That markets can serve as information processors in certain domains and time frames does not establish their universal validity. Markets are not the only self-organizing systems in our universe, and, as Connolly puts it, economic markets are “more fragile, interdependent, and volatile than their most fervent supporters imagine.” Their evolution can just as easily lead to system threatening crashes as to a higher rationality. Models based on this ideal failed to anticipate even the possibility of a market crash, let alone its timing.

Exxon’s Lies and a Word from the Pope

Viewers of the recent Olympic games were treated to another deceptive effort by Exxon to rebrand itself as a responsible corporate citizen. The neoliberal worldview—often called the Washington consensus-- has done far more to damage the environment than Exxon’s lies about climate change.

Consider the infamous cap and trade. As Mirowski, points out, most neoliberals never believed in their own denialism. It was a strategy to fight off regulation and to find a market-oriented approach to the problem. A market in transferable permits for allowable levels of carbon emission seemed the ideal neoliberal solution. From the start the market has been dogged by the failure of enforcement mechanisms. More fundamentally markets for carbon permits interact in destructive ways with security and consumer markets. When the world financial market collapsed, coal prices and the price of carbon permits declined, thus removing any incentive to move out of this noxious fuel. Finally, when such dangerous and uncertain programs as cap and trade, financial deregulation, or off shore oil production blow up, as they inevitably will, clean up costs are largely dumped on the public. Then when government debt grows, this phenomenon is taken as proof of government’s overreach.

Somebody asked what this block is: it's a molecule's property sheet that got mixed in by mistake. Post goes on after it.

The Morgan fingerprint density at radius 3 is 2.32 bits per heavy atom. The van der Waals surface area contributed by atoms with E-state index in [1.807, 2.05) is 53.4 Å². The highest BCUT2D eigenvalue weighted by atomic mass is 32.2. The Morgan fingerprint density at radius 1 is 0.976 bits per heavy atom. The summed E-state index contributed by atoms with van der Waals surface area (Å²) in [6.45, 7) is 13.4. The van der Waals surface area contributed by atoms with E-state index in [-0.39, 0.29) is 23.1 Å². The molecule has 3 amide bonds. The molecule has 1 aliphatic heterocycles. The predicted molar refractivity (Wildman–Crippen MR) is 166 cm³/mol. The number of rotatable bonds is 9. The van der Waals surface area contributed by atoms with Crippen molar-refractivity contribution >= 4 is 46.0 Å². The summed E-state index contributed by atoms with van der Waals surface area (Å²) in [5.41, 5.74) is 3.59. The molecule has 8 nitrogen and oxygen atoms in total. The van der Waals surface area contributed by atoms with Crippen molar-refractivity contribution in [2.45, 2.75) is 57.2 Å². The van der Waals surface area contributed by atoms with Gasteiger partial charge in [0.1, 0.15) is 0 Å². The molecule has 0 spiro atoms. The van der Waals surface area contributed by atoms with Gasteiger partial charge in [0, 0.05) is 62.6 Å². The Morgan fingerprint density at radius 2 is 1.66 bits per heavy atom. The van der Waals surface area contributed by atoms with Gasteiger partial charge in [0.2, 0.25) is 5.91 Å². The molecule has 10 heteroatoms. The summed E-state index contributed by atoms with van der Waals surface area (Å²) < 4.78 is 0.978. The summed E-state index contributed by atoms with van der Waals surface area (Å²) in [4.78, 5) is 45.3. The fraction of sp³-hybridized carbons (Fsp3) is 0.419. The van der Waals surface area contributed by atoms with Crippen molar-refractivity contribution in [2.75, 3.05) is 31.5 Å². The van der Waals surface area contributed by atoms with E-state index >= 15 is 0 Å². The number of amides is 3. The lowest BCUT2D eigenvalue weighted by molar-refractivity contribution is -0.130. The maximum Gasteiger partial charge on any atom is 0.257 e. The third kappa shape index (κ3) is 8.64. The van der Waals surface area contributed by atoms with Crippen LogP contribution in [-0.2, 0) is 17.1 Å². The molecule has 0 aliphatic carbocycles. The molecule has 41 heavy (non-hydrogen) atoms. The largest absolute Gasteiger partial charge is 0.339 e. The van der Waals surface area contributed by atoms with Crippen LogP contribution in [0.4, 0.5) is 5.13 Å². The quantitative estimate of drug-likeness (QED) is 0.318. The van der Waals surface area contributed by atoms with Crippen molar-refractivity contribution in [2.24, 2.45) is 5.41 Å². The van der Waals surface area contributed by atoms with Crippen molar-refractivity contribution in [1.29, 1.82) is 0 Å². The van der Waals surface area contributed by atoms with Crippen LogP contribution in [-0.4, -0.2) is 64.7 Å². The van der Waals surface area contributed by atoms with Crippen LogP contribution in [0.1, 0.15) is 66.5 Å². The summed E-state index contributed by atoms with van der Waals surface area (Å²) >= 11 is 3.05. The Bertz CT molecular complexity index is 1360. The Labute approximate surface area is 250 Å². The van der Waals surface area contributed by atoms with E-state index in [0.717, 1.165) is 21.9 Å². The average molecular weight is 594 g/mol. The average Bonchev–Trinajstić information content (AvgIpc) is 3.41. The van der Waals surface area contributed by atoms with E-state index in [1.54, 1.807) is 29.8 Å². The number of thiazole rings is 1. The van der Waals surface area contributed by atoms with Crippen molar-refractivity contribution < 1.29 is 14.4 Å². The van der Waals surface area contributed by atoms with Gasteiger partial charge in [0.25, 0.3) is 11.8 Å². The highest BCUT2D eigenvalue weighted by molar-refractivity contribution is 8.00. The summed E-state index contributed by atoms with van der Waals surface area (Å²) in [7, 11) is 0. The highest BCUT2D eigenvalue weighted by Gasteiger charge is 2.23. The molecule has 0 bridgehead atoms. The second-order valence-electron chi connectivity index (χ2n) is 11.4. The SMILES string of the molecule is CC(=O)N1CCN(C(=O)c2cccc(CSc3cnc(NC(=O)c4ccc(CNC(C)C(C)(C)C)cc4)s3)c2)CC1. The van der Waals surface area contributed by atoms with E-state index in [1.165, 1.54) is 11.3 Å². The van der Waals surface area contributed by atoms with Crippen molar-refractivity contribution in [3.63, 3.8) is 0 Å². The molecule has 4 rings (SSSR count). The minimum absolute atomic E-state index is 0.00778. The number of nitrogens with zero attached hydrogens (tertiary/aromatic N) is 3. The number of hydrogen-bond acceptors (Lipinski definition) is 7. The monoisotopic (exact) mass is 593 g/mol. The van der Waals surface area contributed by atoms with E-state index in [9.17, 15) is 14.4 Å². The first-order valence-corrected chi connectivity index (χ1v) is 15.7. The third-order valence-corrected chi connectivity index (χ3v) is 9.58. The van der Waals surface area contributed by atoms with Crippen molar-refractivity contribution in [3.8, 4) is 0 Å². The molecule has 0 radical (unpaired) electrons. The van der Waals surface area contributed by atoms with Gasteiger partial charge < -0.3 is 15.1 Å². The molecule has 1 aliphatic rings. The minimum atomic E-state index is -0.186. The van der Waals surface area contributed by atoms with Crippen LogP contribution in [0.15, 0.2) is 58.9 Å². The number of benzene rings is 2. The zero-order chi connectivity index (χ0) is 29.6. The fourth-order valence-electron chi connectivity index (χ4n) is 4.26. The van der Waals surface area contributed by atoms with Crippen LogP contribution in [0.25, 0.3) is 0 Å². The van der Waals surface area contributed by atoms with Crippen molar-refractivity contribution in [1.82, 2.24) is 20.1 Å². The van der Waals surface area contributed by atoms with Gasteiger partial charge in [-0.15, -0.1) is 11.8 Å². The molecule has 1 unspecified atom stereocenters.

Shareholder value and the deification of the market thus are only one of neoliberalism’s inegalitarian thrusts. These would include a commitment to fiscal austerity, and privatization of key state resources.

Implicit in these concepts of market fundamentalism, austerity, and privatization is a dangerous contempt for democracy and the role of the state in markets.  In the marketplace of ideas, dollars vote. Some ideas are therefore more equal than others. In this regard Mirowski cites one of the central esoteric tenets of the neoliberals: This is Friedrich Hayek on the popular will: “if we proceed on the assumption that only the exercises of freedom that the majority will practice are important, we would be certain to create a stagnant society with all the characteristics of unfreedom.”

Taken together, austerity, privatization, and periodic financial bubbles and crises and the hollowing out of democracy have driven a fierce turn toward socioeconomic inequality.  Inequality in turn places pressure on the environment along several pathways. Inequality isolates the rich.. The poorest—and especially minority groups--are virtually disenfranchised and left vulnerable to accepting the blandishments of the oil giants. To paraphrase Rousseau, inequality has reached the point where a substantial part of the population no longer has the resources to participate effectively whereas a tiny minority thinks it has the affluence and power to escape social problems.